The Airborne Toxic Event
Webster Hall, New York, NY
January 16, 2013
Concert Review: Airborne Toxic Event at Webster Hall
Since the first time I’ve seen Martin Scorcese’s 1995 film “Casino,” any time I catch it on cable, I find myself unable to change channels regardless of which part in the film’s progress I wind up joining. It’s not the finest movie ever created, nor is it even the director’s finest work, but there’s a certain likability to the film itself that is captivating enough that it can engulf my interest at any time. I thought about “Casino” quite a bit on Wednesday night when I found myself inside of Webster Hall in the East Village. While Robert DeNiro and Joe Pesci were noticeably absent from the main stage, the band performing there invoked the same sort of emotive qualities in me that I liken to the film, despite this being my first time seeing them. I’m referring to Los Angeles quintet The Airborne Toxic Event, in what would be their second of two consecutive sold out shows in New York City. And just like “Casino,” you don’t necessarily need to know the band’s back story, nor even the songs themselves; but you can join one of the band’s shows anywhere in progress and manage to enjoy yourself.
If you’ve not heard The Airborne Toxic Event’s music before, they aren’t the sludgy sort of death metal outfit that their moniker might suggest- quite the contrary in fact. The five piece band, comprised of talented musicians who switch up the instruments they’re playing seemingly at will, sounds like a combination of influential elements blended together that result in the straight forward rock sounds of The Gaslight Anthem, the punk-laden British aggression of The Clash, and the same fine line walked between rock and pop that brought The Cure to our consciousness in the early 1980s. But perhaps best of all is the fact that the band’s identity and sound is uniquely their own- as the back to back sold out nights in Manhattan would seem to indicate. With a 2013 release on the way titled “Such Hot Blood” (the band’s third full length album), The Airborne Toxic Event pulled out all the stops during a mostly high energy ninety plus minute set that ran the gamut of the band’s catalog to date.
As much more of a rock outfit than their indie cred would seem to indicate, the fast paced live show did little to wake up a mostly lethargic crowd for much of the evening- through no fault of the band, who did everything but come out into the audience and literally revive them, to put on a great show. Led by frontman/guitarist Mikel Jollett, The Airborne Toxic Event marched to center stage to a rousing ovation, opening with the electric and slow building “All I Ever Wanted.” The band’s impassioned playing did manage to rally the crowd from the start, especially during Anna Bulbrook’s opportunities to shine on the viola and Noah Harmon’s turns on the upright bass; the strings seemed to resonate with the New York City audience on this night, like a magician pulling out a special unexpected trick to his fans’ delight. Jollett meanwhile remained the focal point throughout the show, pounding his boot practically through the stage floor repeatedly during “Numb,” and joining lead guitarist Steven Chen in guiding the entire room to an overhead applause during a particularly stirring rendition of “Changing.” All the while Bulbrook’s blonde mop of hair bounced around from song to song behind her keyboard, which she shared as the show wore on with at least two of her other bandmates.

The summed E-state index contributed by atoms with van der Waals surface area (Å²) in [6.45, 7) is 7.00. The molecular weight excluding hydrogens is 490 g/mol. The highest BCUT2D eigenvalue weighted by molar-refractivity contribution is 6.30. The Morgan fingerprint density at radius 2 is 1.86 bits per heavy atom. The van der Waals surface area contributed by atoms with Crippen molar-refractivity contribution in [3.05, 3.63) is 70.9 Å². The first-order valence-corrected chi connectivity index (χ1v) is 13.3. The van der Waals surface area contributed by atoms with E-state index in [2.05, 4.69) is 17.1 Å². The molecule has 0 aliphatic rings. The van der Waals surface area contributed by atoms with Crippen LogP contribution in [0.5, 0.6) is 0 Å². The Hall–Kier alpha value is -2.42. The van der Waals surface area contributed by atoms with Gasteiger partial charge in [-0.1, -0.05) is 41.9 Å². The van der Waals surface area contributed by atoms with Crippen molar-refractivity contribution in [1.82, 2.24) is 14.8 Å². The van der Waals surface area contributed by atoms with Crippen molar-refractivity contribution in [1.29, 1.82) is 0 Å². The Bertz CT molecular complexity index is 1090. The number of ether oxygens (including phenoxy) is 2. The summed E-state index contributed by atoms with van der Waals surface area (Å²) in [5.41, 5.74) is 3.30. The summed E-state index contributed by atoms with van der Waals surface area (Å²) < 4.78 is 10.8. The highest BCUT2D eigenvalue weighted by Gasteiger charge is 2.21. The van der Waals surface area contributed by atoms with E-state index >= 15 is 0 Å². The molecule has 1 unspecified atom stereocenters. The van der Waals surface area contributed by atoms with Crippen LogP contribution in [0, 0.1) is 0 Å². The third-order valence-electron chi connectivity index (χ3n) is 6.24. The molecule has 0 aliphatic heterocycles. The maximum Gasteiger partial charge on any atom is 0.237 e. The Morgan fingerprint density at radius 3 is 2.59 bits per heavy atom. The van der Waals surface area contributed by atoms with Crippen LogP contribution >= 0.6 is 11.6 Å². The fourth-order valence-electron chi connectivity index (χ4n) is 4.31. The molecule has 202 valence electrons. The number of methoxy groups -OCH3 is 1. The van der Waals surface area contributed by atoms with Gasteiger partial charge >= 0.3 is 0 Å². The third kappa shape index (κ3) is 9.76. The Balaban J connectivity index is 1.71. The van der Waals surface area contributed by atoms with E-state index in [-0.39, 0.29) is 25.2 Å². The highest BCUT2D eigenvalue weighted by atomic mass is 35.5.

After three restarts, the band jolted into perhaps the show’s finest moment with the catchy “Gasoline,” kicked off by Jollett’s deafening scream- “We’re gonna get fucked up and play some rock and roll!” The upbeat verse and infectious chorus were particularly memorable before a flaring of strobe lights triggered repeatedly behind the band during a stimulating version of “Welcome to Your Wedding Day,” which, in similar fashion, briefly awoke a mostly stoic crowd. The band’s cover medley of Johnny Cash’s “Ring of Fire,” Tom Petty’s “American Girl,” and Bruce Springsteen’s “Born in the USA,” enveloped between their song “Missy,” felt like a bit of a tired cliché that a band this talented should not have needed to rely upon to close an otherwise respectable show. But watching the crowd sing along to every word with Jollett in unison showcased a band that seems to give their fans exactly what they want- whether they know it or not. And who are we kidding? I was singing right along with them.
- Jane Van Arsdale
The Airborne Toxic Event - Webster Hall, New York, NY
January 17th, 2013
1. All I Ever Wanted
2. The Secret
5. What’s in a Name?
7. Does This Mean You’re Moving On?
9. Wishing Well
11. This Losing12. Welcome to Your Wedding Day
13. Sometime Around Midnight
15. All At Once
16. Happiness is Overrated
17. Missy / Ring of Fire / American Girl / Born in the USA / Missy